The “Survivor” Ethics Bomb: Dubious Setting, Interesting Issues

An ethics bomb exploded on  the CBS reality show “Survivor” last week.

Ethics bombs are unforeseen and unforeseeable incidents that suddenly start a chain reaction of ethics problems, dilemmas and conflicts in all directions. This was a lulu. Well, it was a lulu unless one thinks that nothing that happens on a reality show can teach any ethics lessons at all, since they are all, by definition, fake news. If you watch the show, what happens on it matters to you; you have accepted the devil’s bargain of pretending what is manipulated and edited  by writers and directors is “real” in exchange for being diverted and entertained—so the ethics scenarios that periodically break out seem worthy of serious consideration. If you would rather watch paint dry—this is my niche—caring about the pseudo-real crises that actually happened months ago in the most contrived situation imaginable makes as much sense as cheering at a professional wrestling match.

However, just as illuminating ethics issues are raised on “The Walking Dead”—kind of a post-apocalyptic version of “Survivor” with zombies—they can arise on a reality show. In this case, the ethics bomb spread out into unscripted “reality.”

“Survivor” has been on the air for 17 years and 34  seasons—I can’t believe I just wrote that— and is itself an ethics bomb, since it launched the reality TV virus into the culture. Copied from a Japanese show, the idea is that a group of contestants are forced to compete in a remote and harsh location, divided up into teams (tribes) that are guided through daily challenges that yield various prizes, ranging from food to immunity from being ejected.. Each episode sees the losing team gathered around a campfire (“the tribal council”) where they vote on which team member to kick “off the island,” a phrase that has entered our lexicon. Contestants form alliances with each other and often reveal their character, or lack thereof, by engaging in various Machiavellian tactics to survive, all captured on camera. Some contestants lie, cheat and steal. Sometimes it works.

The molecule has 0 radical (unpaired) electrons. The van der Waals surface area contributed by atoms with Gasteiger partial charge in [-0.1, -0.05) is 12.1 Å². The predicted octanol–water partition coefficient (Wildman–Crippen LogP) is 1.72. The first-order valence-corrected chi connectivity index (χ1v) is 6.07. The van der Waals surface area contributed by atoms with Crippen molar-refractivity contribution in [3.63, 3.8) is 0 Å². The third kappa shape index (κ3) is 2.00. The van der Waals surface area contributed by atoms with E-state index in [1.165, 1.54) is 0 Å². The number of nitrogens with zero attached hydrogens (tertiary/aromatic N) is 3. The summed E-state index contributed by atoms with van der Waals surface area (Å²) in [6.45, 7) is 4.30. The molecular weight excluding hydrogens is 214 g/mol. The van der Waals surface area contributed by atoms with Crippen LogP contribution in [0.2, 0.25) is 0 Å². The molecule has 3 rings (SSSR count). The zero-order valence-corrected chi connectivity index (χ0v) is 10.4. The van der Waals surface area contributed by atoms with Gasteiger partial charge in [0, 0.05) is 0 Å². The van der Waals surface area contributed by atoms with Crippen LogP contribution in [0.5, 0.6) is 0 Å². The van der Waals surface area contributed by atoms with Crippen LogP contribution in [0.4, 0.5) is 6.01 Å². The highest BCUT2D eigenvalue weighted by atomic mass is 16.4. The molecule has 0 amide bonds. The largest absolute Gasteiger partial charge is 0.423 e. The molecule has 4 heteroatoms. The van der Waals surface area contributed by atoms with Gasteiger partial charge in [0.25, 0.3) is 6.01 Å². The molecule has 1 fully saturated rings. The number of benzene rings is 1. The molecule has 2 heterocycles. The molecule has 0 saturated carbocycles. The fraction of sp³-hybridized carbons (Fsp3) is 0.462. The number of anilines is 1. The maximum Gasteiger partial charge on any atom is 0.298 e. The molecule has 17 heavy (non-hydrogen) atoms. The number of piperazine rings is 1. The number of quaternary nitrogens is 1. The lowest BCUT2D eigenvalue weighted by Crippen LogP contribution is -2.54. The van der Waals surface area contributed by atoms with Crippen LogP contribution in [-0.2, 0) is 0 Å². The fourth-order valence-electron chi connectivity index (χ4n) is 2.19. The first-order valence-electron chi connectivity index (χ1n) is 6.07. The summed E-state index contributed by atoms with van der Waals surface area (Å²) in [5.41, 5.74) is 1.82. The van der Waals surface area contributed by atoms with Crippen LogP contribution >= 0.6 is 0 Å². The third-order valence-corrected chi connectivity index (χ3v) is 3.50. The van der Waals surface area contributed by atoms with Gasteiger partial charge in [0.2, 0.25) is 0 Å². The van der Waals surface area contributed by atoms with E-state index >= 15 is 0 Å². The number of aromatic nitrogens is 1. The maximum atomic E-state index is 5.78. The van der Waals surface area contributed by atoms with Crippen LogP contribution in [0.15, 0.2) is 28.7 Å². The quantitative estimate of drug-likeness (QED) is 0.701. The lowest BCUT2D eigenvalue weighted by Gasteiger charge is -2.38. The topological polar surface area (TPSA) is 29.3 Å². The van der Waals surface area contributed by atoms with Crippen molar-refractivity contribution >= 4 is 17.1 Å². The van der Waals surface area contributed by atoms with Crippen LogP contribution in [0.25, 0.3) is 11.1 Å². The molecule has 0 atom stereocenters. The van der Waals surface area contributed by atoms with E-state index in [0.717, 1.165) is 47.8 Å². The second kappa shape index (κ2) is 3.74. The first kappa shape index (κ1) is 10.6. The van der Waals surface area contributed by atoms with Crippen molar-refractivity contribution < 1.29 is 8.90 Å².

Last week, the tribal council took a sharp turn into real world social tensions when player Jeff Varner, knowing that he was poised to be jettisoned by his tribe and desperately trying to get their ire focused elsewhere, attempted to undermine fellow contestant and tribe member Zack Smith. Varner began by darkly claiming that all was not as it appeared, for there was widespread “deception” afoot.

“There is deception here,” Varner said. “Deception on levels, Jeff, that these guys don’t even understand.” “Continue,” said show host and producer Jeff Probst, who has presided over and moderated each tribal council from the beginning of the franchise.

Varner then turned to  Smith and said: “Why haven’t you told anyone you’re transgender?”


The  other tribe members, two men and three women, expressed what looked like genuine surprise and horror. They defended Smith, and angrily told Varner that he had crossed the line, though there are no rules in “Survivor,” just ethics, if one chooses to acknowledge them. Smith’s gender history, they agreed, was “personal” and had “nothing to do with the game.”